State regulation of labour migration is confronted with a double paradox. First, while markets require a policy of open borders to fulfill demands for migrant workers, the boundaries of citizenship impose some degree of closure to the outside. Second, while the exclusivity of citizenship requires closed membership, civil and human rights undermine the state’s capacity to exclude foreigners once they are in the country. By considering how Malaysia and Spain have responded to the demand for foreign labour, this book analyses what may be identified as the trilemma between markets, citizenship and rights. For though their markets are similar, the two countries have different approaches to citizenship and rights. We must thus ask: how do such divergences affect state responses to market demands and how, in turn, do state regulations impact labour migration flows? And what does this mean for contemporary migration overall?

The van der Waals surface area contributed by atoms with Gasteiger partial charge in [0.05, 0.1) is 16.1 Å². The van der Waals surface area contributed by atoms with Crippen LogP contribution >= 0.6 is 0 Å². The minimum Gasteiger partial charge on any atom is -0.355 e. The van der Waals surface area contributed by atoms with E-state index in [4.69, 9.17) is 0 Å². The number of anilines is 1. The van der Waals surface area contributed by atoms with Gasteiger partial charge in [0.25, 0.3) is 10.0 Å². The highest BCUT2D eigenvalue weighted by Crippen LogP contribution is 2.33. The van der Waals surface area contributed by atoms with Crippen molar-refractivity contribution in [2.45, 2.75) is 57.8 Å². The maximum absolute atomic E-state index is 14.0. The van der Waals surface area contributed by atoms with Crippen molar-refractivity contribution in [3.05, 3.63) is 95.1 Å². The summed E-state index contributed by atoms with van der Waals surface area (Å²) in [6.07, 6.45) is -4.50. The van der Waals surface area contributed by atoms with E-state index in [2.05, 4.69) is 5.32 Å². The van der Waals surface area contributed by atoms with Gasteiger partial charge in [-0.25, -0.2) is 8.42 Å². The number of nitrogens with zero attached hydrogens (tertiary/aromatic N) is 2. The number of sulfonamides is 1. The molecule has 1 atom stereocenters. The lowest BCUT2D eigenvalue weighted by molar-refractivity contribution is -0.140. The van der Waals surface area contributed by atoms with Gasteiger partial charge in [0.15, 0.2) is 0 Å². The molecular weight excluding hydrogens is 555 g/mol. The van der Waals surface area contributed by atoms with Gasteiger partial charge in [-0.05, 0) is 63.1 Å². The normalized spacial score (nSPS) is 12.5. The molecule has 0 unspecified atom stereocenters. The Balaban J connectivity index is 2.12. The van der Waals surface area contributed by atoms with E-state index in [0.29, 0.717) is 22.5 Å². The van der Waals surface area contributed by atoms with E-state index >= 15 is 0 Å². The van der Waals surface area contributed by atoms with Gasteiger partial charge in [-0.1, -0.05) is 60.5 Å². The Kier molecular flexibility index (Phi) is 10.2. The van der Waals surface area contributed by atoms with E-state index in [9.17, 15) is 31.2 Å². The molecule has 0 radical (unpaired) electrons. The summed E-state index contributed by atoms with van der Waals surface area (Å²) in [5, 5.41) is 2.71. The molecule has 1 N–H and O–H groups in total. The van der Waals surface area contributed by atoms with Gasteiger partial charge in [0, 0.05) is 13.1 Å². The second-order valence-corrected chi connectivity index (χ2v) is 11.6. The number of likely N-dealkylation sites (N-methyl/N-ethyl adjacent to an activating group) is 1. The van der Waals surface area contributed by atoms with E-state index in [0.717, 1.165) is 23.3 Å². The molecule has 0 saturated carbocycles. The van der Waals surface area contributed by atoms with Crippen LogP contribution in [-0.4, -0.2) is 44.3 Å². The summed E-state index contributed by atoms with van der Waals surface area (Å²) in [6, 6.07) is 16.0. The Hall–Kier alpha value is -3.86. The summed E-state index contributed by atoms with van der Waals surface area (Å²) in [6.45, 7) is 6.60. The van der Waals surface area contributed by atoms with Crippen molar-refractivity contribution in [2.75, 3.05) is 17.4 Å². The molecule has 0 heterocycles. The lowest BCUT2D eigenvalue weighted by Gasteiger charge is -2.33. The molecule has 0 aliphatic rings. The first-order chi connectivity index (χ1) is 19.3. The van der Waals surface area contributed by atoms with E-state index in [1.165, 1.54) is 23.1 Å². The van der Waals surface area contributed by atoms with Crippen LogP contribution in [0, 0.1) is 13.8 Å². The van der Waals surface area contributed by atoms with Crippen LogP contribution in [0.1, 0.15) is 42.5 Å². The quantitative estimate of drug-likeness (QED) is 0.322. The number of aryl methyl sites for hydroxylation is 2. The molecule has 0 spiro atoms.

At this very moment, regimes all over the world are targeting our colleagues, keeping them from pursuing their scientific objectives. The IMISCOE Solidarity Fund for collective action aims to support these academics.
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